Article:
When you’re honest enough to admit to being nervous before a reading, you’re often told by well-meaning people to “Just picture the audience naked.”
OK, so has this really worked for anyone? I mean, come on. The last thing I need standing on stage in front of a bunch of strangers is to start imagining their, well… shortcomings. Maybe this method works for politicians – they set out to screw us all anyway, and the naked part works with that, right? But writers have imaginations that swirl and flit all over the place, and we hardly need to be told to imagine things, especially not when we’re trying to appear focused and sane.
So, here’s my advice to those of you out there who fear public speaking or don’t think you’re any good at it (and that’s almost everyone, right?). I still get nervous, even doing all these things, but at least I don’t vomit anymore when I have to get up in front of a crowd and read or speak.
1) Practice, practice, practice. And then practice some more. Out loud, in front of people, over and over again, until you could just about recite the piece from memory.
2) Before you start your reading, look up at the audience and smile. You have no idea how many people don’t do this, and then wonder why they couldn’t connect with the audience.
3) Breathe, slowly and deeply, for just a pause before you start. I have a tendency to take short quick breaths when I’m nervous – I think most people do – and if I don’t slow it down I’m in danger of hyperventilating.
4) Say something, anything, to break the ice. To humanize yourself. But don’t admit to being nervous. If you do, the audience will sympathize, yes, but they’ll also then be aware of your fear the whole reading, and you don’t really want sympathy, do you? You want an audience who gets lost in your work.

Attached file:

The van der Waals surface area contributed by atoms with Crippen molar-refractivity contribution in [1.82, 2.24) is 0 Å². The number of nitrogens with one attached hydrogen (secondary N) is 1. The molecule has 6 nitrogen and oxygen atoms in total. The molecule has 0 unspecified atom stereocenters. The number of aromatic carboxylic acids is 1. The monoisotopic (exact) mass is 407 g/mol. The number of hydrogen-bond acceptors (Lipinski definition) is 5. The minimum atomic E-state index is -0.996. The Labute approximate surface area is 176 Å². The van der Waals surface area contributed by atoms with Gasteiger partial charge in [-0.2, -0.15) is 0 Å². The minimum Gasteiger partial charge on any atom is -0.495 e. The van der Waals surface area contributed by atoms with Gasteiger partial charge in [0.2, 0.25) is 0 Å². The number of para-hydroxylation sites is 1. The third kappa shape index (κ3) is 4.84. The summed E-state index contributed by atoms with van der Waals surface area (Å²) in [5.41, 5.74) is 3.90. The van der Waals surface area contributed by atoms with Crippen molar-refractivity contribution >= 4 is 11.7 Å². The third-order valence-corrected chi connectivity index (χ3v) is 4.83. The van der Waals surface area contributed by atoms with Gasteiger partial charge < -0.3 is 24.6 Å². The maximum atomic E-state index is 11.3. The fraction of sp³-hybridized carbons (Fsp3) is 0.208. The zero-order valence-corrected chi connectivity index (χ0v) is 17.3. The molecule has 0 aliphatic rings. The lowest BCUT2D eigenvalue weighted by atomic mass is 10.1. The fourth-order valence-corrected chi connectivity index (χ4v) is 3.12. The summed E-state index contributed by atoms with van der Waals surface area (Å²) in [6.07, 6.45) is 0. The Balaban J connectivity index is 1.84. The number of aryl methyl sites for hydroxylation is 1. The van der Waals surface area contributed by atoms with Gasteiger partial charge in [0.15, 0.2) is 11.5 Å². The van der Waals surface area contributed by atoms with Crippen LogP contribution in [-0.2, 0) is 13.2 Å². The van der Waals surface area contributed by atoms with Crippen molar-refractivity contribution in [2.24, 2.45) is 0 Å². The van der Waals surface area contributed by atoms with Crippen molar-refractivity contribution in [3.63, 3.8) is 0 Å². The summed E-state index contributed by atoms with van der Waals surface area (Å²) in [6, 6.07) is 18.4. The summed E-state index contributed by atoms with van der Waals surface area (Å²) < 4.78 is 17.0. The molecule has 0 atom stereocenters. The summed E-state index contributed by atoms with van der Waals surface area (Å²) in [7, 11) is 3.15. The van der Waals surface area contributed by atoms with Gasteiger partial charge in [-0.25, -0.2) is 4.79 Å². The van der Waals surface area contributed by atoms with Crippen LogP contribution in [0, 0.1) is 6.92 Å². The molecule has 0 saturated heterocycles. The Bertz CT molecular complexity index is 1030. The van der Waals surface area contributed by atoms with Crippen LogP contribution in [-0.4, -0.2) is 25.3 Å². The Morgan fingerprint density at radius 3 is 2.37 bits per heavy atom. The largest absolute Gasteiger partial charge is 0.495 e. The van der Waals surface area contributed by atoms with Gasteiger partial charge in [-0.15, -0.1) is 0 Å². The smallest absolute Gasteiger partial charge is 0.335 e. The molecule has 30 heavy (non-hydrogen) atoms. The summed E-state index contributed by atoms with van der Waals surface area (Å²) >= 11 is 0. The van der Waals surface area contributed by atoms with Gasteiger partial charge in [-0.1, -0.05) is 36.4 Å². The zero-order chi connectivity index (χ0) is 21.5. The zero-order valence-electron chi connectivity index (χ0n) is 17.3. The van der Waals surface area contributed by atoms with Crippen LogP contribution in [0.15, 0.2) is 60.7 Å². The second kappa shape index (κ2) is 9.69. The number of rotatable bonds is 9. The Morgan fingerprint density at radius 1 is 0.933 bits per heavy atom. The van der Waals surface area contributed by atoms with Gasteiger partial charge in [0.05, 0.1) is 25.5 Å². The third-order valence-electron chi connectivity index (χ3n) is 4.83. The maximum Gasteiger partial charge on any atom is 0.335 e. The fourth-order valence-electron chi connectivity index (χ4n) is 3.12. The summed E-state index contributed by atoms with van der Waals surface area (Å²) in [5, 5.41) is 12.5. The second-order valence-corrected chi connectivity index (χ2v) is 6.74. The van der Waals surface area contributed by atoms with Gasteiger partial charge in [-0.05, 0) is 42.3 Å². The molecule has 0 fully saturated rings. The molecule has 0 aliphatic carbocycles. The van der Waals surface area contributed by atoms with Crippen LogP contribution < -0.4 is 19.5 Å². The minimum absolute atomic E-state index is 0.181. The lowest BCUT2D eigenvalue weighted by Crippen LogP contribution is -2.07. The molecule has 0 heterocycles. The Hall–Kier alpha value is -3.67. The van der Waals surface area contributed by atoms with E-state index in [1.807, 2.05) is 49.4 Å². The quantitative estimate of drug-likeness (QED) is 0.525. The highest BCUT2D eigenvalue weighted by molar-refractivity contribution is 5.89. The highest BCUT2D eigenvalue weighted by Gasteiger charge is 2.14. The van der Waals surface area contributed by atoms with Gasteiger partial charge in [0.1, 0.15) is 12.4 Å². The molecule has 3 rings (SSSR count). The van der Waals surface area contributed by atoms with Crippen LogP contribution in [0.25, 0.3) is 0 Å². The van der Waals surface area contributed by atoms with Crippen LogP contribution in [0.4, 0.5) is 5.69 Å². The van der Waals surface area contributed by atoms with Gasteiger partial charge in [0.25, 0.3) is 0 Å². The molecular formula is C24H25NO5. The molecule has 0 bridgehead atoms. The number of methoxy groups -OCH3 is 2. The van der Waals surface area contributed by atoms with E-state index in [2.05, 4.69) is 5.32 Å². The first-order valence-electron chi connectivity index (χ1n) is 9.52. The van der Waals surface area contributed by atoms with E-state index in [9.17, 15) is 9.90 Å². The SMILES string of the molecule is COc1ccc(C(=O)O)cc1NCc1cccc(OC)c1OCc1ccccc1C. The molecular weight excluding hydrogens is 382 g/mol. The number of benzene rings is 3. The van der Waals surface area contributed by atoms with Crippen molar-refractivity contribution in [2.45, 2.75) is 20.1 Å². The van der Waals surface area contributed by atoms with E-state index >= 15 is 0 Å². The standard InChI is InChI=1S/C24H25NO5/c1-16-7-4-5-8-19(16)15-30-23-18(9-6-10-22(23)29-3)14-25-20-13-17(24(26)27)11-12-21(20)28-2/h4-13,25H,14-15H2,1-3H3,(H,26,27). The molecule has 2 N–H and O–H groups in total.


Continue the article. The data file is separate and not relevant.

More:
5) Slow down. No matter how slowly you think you’re reading, you’re probably going too fast. And try to look up occasionally during the reading instead of keeping your head down and eyes glued to the paper. This will help you connect with the audience and will also help to slow you down.
6) Do not, I repeat, do not, go on too long. KISS – keep it short, stupid. Personally I think anything longer than 10 – 15 minutes is too long, but that might just be because that’s the maximum amount of time I can sit still. At any rate, always leave them wanting more.
7) If there’s a funny part in your book or story, read that. People love humor. But make sure it really is funny. Nothing’s more painful than a joke that goes flat.
8) And don’t read anything that takes a whole lot of set-up. Just find some place in your work that stands alone. I don’t want a synopsis of your novel; I just want to be enchanted by a (short) reading.
9) If all else fails, use medication. Half an hour to 45 minutes before you’re scheduled to go on. Nothing too strong: xanax works best, leaves you less spacey than clonapin or valium (not that I would know).
The more you do it, the easier it gets, I swear. Oh yeah, and one more thing: if you do insist on picturing the audience naked during your reading, at least try not to giggle. Unexplained giggling during a reading is just weird.